Begin in easy seat. With shoulders pulled back and away from the ears, press your palms forward as though you're pushing a wall. For an added challenge, rotate the fingers towards the floor. Shake it out.
Cat Cow is great for both opening the chest and adding a little fire the spine. Begin in flat-back position with arms stacked beneath shoulders and knees stacked below hips. Cat: Inhale and curve the spine into a U-shape, face to the sun. Cow: Exhale, pull the navel to the spine and tuck chin to chest into a moon shape.
With fingers linked above heart, stretch your arms above your head, but ensure the shoulders are rolled away from the neck. The outward portion of the arms should remain to the sides, and the spine and pelvis should remained tucked.
Child's pose (Balasana) is great for rest. Press the big toes together and rest your stomach on your thighs. Stretch the arms to the front of the mat and lean deeper into the pose. It's OK if your bottom doesn't quite touch your heels. The more you practice, the more results you'll be surprised to see.
Side stretches activate muscles that we tend to hold tightly daily, especially in the ribs and lungs. Lean into the stretch and breathe into all corners of the trunk. For a deeper pose, try leaning on one elbow. Be sure the fingers are stretched straight above to the sky. The key to a good practice is integrity in all poses.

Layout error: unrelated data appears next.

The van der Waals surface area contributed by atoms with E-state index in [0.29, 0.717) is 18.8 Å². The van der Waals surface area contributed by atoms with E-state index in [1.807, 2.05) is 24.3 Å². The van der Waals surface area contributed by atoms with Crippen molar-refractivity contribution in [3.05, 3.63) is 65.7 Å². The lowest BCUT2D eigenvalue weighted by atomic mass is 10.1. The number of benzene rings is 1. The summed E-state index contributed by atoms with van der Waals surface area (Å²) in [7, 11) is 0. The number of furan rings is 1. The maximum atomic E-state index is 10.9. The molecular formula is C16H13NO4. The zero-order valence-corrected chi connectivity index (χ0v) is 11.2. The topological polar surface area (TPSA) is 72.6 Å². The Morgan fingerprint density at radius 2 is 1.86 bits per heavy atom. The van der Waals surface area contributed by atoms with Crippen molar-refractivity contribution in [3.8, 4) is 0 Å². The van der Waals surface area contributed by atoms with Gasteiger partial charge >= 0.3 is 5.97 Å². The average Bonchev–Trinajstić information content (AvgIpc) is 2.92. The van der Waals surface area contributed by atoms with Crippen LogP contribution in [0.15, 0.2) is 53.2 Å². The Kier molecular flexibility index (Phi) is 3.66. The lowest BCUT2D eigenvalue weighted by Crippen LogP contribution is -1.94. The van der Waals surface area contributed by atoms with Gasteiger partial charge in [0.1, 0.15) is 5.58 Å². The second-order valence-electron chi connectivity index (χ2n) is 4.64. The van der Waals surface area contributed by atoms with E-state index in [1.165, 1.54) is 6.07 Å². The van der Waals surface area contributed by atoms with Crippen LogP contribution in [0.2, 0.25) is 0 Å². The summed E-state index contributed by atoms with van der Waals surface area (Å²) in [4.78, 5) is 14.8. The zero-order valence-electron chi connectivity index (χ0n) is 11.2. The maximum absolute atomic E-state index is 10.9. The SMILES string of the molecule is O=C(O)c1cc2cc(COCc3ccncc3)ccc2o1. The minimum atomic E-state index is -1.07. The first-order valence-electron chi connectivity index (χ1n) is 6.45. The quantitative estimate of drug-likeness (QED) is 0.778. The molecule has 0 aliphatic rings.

Downward dog is a great pose for lengthening the leg. Bend the knees slightly if it is too much of a strain on the lower back or thighs. Hold your arms beside your ears, but relax the shoulders away from the neck. A good measure is to roll the shoulders back and activate the core muscles.
Cobra Pose is a good heart-opener and deep stretch for the chest. Squeeze your thighs together with your hands resting below your shoulders. Hold elbows in close to your trunk and on your inhale, lift your head to the sky.
All warrior poses are powerful poses, but we're biased toward Warrior 2 for the burn and the lengthening of the spine and the stretch of the arms. Similarly to lunges, your knee should be stacked right above the ankle.
Forward lunges open your hips-- which makes this pose especially good for runners and athletes, or even those of us who spend a lot of time sitting. Check the placement of the foot; your knee should never be bent further than your big toe.
For a cool down, rest in V position and slowly roll back to the floor. For added heat, hold your feet slightly above the floor with core engaged.
Elongate the spine and activate your thighs with a forward fold. Bend the knees slightly if you are unable to bring yourself close to your knees. Gently grasp the backs of your calves for an extra challenge. Modification: Fingertips touch the floor.
Side stretches are good for a deep lower back stretch. Lay with your arms outstretched and tuck your pelvis (which sometimes mean physically pulling the glutes up and out to rest the spine on the floor, not arched with the glute). Rotate your knee across the opposing leg, but turn your eyes the opposite way. Repeat on both sides.